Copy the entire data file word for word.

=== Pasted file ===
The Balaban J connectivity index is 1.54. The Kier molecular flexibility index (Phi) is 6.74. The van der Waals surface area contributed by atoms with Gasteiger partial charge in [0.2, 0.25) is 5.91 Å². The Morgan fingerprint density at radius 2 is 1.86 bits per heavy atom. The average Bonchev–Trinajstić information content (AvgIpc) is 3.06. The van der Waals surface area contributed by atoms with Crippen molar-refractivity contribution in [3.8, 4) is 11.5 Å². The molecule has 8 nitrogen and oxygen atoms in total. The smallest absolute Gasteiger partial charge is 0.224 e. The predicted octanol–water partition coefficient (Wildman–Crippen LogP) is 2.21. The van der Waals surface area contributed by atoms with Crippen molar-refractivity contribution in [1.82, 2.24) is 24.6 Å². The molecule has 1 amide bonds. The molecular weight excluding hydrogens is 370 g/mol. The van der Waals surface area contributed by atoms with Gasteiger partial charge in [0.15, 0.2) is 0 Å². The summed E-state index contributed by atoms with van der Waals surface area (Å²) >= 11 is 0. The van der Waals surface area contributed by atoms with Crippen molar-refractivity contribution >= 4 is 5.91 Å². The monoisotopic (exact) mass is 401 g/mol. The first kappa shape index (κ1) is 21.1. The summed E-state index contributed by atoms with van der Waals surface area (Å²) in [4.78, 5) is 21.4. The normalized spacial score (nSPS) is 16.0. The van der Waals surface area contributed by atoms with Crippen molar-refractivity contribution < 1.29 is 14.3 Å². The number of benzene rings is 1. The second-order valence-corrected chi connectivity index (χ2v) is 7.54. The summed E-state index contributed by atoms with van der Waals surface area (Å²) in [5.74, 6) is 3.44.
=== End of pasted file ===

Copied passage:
The Balaban J connectivity index is 1.54. The Kier molecular flexibility index (Phi) is 6.74. The van der Waals surface area contributed by atoms with Gasteiger partial charge in [0.2, 0.25) is 5.91 Å². The Morgan fingerprint density at radius 2 is 1.86 bits per heavy atom. The average Bonchev–Trinajstić information content (AvgIpc) is 3.06. The van der Waals surface area contributed by atoms with Crippen molar-refractivity contribution in [3.8, 4) is 11.5 Å². The molecule has 8 nitrogen and oxygen atoms in total. The smallest absolute Gasteiger partial charge is 0.224 e. The predicted octanol–water partition coefficient (Wildman–Crippen LogP) is 2.21. The van der Waals surface area contributed by atoms with Crippen molar-refractivity contribution in [1.82, 2.24) is 24.6 Å². The molecule has 1 amide bonds. The molecular weight excluding hydrogens is 370 g/mol. The van der Waals surface area contributed by atoms with Gasteiger partial charge in [0.15, 0.2) is 0 Å². The summed E-state index contributed by atoms with van der Waals surface area (Å²) >= 11 is 0. The van der Waals surface area contributed by atoms with Crippen molar-refractivity contribution >= 4 is 5.91 Å². The monoisotopic (exact) mass is 401 g/mol. The first kappa shape index (κ1) is 21.1. The summed E-state index contributed by atoms with van der Waals surface area (Å²) in [4.78, 5) is 21.4. The normalized spacial score (nSPS) is 16.0. The van der Waals surface area contributed by atoms with Crippen molar-refractivity contribution < 1.29 is 14.3 Å². The number of benzene rings is 1. The second-order valence-corrected chi connectivity index (χ2v) is 7.54. The summed E-state index contributed by atoms with van der Waals surface area (Å²) in [5.74, 6) is 3.44.